Benjamin I. P. Rubinstein, Peter L. Bartlett, Ling Huang, and Nina Taft
The ubiquitous need for analyzing privacy-sensitive information---including health records, personal communications, product ratings and social network data - is driving significant interest in privacy-preserving data analysis across several research communities. This paper explores the release of Support Vector Machine (SVM) classifiers while preserving the privacy of training data. The SVM is a popular machine learning method that maps data to a high-dimensional feature space before learning a linear decision boundary. We present efficient mechanisms for finite-dimensional feature mappings and for (potentially infinite-dimensional) mappings with translation-invariant kernels. In the latter case, our mechanism borrows a technique from large-scale learning to learn in a finite-dimensional feature space whose inner-product uniformly approximates the desired feature space inner-product (the desired kernel) with high probability. Differential privacy is established using algorithmic stability, a property used in learning theory to bound generalization error. Utility - when the private classifier is pointwise close to the non-private classifier with high probability - is proven using smoothness of regularized empirical risk minimization with respect to small perturbations to the feature mapping. Finally we conclude with lower bounds on the differential privacy of any mechanism approximating the SVM.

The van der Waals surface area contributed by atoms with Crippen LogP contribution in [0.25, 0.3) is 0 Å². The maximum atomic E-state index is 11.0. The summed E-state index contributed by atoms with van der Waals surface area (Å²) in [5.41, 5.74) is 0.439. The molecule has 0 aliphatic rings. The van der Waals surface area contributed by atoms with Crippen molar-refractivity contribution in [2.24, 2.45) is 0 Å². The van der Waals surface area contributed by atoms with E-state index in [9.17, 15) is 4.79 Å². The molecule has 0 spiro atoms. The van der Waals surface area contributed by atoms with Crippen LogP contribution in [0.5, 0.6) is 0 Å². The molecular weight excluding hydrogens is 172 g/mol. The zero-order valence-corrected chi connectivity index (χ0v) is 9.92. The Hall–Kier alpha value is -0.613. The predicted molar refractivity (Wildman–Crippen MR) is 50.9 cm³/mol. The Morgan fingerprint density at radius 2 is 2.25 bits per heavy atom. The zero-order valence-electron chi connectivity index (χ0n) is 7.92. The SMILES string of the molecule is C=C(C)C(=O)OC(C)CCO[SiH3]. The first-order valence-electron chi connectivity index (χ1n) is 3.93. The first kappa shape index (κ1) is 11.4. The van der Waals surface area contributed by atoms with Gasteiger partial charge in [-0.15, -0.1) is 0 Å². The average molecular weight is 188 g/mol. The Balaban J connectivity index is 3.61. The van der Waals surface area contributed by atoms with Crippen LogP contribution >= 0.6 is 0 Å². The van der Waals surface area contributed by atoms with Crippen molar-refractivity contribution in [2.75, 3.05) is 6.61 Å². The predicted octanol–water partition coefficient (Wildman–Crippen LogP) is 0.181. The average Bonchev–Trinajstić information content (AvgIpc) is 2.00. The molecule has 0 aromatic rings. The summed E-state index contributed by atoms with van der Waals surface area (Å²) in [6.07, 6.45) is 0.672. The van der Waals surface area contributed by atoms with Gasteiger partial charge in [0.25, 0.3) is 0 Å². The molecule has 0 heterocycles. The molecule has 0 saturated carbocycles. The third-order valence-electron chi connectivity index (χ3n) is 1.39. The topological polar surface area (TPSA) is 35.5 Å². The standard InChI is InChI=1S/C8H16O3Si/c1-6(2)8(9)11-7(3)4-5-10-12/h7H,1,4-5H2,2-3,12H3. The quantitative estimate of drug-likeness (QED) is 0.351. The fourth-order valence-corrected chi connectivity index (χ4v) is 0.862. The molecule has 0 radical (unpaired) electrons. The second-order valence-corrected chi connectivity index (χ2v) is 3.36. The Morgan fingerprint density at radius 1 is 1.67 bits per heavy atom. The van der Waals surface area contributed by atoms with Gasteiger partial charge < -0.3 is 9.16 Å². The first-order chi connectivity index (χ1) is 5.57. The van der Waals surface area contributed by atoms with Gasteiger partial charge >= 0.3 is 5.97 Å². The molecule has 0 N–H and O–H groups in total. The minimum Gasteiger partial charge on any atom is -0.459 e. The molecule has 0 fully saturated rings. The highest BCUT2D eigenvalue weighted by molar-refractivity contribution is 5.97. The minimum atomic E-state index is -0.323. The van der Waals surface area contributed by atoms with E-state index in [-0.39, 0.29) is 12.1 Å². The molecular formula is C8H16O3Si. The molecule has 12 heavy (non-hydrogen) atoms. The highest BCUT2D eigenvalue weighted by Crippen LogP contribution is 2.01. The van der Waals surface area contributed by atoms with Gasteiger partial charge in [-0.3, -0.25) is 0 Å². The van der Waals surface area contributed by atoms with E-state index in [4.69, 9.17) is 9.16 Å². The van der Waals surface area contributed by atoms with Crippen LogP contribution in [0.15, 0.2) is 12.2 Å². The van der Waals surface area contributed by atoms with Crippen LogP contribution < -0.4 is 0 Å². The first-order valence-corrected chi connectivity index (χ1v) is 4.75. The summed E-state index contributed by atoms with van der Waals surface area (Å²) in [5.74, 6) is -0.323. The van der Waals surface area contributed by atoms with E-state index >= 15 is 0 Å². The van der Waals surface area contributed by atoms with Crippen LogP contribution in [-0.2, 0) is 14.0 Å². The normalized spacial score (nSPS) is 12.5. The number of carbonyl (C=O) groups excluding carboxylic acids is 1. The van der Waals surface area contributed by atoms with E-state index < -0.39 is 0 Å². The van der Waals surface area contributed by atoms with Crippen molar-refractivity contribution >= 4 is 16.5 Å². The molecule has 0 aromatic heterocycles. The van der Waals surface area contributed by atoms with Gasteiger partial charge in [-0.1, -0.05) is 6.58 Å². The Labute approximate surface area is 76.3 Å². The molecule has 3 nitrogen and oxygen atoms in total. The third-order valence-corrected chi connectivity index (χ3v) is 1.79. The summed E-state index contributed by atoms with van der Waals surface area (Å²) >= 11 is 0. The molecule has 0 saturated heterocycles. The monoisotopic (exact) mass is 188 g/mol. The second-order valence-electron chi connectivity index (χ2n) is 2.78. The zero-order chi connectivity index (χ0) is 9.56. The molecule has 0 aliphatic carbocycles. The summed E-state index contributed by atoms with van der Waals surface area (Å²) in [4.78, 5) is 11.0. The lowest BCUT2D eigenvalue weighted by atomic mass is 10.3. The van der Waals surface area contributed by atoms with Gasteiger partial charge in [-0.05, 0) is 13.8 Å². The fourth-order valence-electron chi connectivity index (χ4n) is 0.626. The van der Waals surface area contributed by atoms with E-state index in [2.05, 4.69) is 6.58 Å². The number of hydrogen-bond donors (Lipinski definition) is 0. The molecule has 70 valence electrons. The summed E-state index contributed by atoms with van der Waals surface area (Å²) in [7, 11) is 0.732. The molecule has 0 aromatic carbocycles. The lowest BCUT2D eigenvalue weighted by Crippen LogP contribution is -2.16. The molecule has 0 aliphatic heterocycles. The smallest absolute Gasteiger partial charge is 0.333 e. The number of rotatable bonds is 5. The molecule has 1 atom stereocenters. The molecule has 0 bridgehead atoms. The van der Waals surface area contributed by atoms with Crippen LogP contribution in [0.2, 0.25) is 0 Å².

2009 preprint available at http://arxiv.org/abs/0911.5708
|Published in||Journal of Privacy and Confidentiality|